Individual study: Anuran habitat use on abandoned and reclaimed mining areas of southwestern Indiana
Timm A. & Meretsky V. (2004) Anuran habitat use on abandoned and reclaimed mining areas of southwestern Indiana. Proceedings of the Indiana Academy of Science, 113, 140-146
This study is summarised as evidence for the intervention(s) shown on the right. The icon shows which synopsis it is relevant to.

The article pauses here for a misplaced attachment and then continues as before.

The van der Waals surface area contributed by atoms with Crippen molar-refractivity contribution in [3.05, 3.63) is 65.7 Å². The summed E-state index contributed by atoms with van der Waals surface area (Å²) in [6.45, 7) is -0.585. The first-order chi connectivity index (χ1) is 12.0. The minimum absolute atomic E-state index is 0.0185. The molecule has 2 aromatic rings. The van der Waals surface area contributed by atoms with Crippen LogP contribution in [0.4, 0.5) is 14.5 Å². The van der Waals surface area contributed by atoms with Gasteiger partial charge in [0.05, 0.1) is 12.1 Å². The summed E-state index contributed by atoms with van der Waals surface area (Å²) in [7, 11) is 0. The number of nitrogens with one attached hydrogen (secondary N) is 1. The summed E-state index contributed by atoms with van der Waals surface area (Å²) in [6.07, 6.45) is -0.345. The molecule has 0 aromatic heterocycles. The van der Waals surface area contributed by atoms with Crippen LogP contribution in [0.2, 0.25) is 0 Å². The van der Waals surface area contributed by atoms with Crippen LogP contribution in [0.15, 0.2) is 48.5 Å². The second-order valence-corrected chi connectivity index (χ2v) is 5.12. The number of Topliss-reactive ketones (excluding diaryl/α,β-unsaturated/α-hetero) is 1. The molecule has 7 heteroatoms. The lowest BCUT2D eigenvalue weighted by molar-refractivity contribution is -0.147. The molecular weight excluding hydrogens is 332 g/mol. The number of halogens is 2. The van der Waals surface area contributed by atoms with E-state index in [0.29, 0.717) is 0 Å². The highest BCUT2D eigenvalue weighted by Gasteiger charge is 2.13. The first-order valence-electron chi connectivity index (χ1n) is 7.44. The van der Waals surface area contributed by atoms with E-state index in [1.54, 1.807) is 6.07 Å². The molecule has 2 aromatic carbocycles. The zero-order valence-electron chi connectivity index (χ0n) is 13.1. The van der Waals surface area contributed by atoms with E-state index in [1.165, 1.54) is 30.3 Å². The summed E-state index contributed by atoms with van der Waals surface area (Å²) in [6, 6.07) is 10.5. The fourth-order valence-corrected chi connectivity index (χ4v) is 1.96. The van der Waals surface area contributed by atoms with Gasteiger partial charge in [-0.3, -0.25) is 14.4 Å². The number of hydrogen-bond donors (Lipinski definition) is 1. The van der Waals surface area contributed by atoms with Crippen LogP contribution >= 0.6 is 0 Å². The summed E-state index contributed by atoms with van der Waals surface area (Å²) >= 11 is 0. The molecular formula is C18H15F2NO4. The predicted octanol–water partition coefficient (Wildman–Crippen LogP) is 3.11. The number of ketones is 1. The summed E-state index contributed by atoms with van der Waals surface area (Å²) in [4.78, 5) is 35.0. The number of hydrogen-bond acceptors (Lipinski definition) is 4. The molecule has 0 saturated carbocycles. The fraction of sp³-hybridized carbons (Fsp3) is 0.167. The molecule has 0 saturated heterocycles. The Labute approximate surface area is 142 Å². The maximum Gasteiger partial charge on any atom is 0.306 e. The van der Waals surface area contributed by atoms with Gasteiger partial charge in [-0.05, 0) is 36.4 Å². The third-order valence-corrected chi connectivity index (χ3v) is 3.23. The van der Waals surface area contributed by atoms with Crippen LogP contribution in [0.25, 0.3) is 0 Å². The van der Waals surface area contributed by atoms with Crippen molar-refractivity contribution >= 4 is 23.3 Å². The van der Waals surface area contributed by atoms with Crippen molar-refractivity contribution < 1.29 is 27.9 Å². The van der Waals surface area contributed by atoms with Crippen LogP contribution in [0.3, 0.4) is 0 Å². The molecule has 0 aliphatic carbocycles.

A replicated, site comparison study in 1999 of 11 restored and 29 abandoned wetlands on old mines in southwestern Indiana, USA (Timm & Meretsky 2004) found that species richness was similar at reclaimed and abandoned wetlands. Restored wetlands supported an average of 3–8 species and abandoned wetlands 4–6 species. Two natural wetlands supported eight of nine local species. Breeding was recorded at both wetland types. The emphasis of reclamation was restoring mined lands to the original land use (e.g. forestry and agriculture). However, standards being followed included actions that enhanced reclaimed wetlands by developing the shoreline and establishing ephemeral wetlands. Wetlands included permanent (average 11 ha), semi-permanent (3 ha) and ephemeral sites (<0.3 ha). Call surveys were undertaken over three hours in February–August 2000. Tadpole surveys were conducted in March–August using dip-nets, minnow traps and seines. Twenty-nine abandoned and two natural wetlands were used as comparisons.